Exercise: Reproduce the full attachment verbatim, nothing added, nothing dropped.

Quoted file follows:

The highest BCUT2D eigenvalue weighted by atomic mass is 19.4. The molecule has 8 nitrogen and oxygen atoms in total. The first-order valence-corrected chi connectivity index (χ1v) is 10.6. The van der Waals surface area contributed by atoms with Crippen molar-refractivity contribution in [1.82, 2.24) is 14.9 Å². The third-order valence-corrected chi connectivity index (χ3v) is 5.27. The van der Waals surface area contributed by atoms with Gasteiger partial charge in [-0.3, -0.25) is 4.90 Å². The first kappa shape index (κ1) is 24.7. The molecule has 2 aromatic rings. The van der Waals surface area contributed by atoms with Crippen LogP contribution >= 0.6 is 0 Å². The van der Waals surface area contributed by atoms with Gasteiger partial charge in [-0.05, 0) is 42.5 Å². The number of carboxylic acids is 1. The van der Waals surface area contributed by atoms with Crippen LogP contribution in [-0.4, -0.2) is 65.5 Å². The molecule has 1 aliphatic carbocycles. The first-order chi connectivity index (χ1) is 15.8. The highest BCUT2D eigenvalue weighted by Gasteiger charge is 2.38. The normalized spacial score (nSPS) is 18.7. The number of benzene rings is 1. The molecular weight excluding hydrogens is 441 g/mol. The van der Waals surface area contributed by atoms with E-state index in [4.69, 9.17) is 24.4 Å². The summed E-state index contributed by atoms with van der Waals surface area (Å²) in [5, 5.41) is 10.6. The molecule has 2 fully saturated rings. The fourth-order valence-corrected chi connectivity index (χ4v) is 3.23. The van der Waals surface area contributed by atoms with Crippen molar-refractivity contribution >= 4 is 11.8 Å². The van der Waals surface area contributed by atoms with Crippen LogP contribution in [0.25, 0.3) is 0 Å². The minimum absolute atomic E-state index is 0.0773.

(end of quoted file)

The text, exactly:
The highest BCUT2D eigenvalue weighted by atomic mass is 19.4. The molecule has 8 nitrogen and oxygen atoms in total. The first-order valence-corrected chi connectivity index (χ1v) is 10.6. The van der Waals surface area contributed by atoms with Crippen molar-refractivity contribution in [1.82, 2.24) is 14.9 Å². The third-order valence-corrected chi connectivity index (χ3v) is 5.27. The van der Waals surface area contributed by atoms with Gasteiger partial charge in [-0.3, -0.25) is 4.90 Å². The first kappa shape index (κ1) is 24.7. The molecule has 2 aromatic rings. The van der Waals surface area contributed by atoms with Crippen LogP contribution >= 0.6 is 0 Å². The van der Waals surface area contributed by atoms with Gasteiger partial charge in [-0.05, 0) is 42.5 Å². The number of carboxylic acids is 1. The van der Waals surface area contributed by atoms with Crippen LogP contribution in [-0.4, -0.2) is 65.5 Å². The molecule has 1 aliphatic carbocycles. The first-order chi connectivity index (χ1) is 15.8. The highest BCUT2D eigenvalue weighted by Gasteiger charge is 2.38. The normalized spacial score (nSPS) is 18.7. The number of benzene rings is 1. The molecular weight excluding hydrogens is 441 g/mol. The van der Waals surface area contributed by atoms with E-state index in [4.69, 9.17) is 24.4 Å². The summed E-state index contributed by atoms with van der Waals surface area (Å²) in [5, 5.41) is 10.6. The molecule has 2 fully saturated rings. The fourth-order valence-corrected chi connectivity index (χ4v) is 3.23. The van der Waals surface area contributed by atoms with Crippen molar-refractivity contribution >= 4 is 11.8 Å². The van der Waals surface area contributed by atoms with Crippen LogP contribution in [0.25, 0.3) is 0 Å². The minimum absolute atomic E-state index is 0.0773.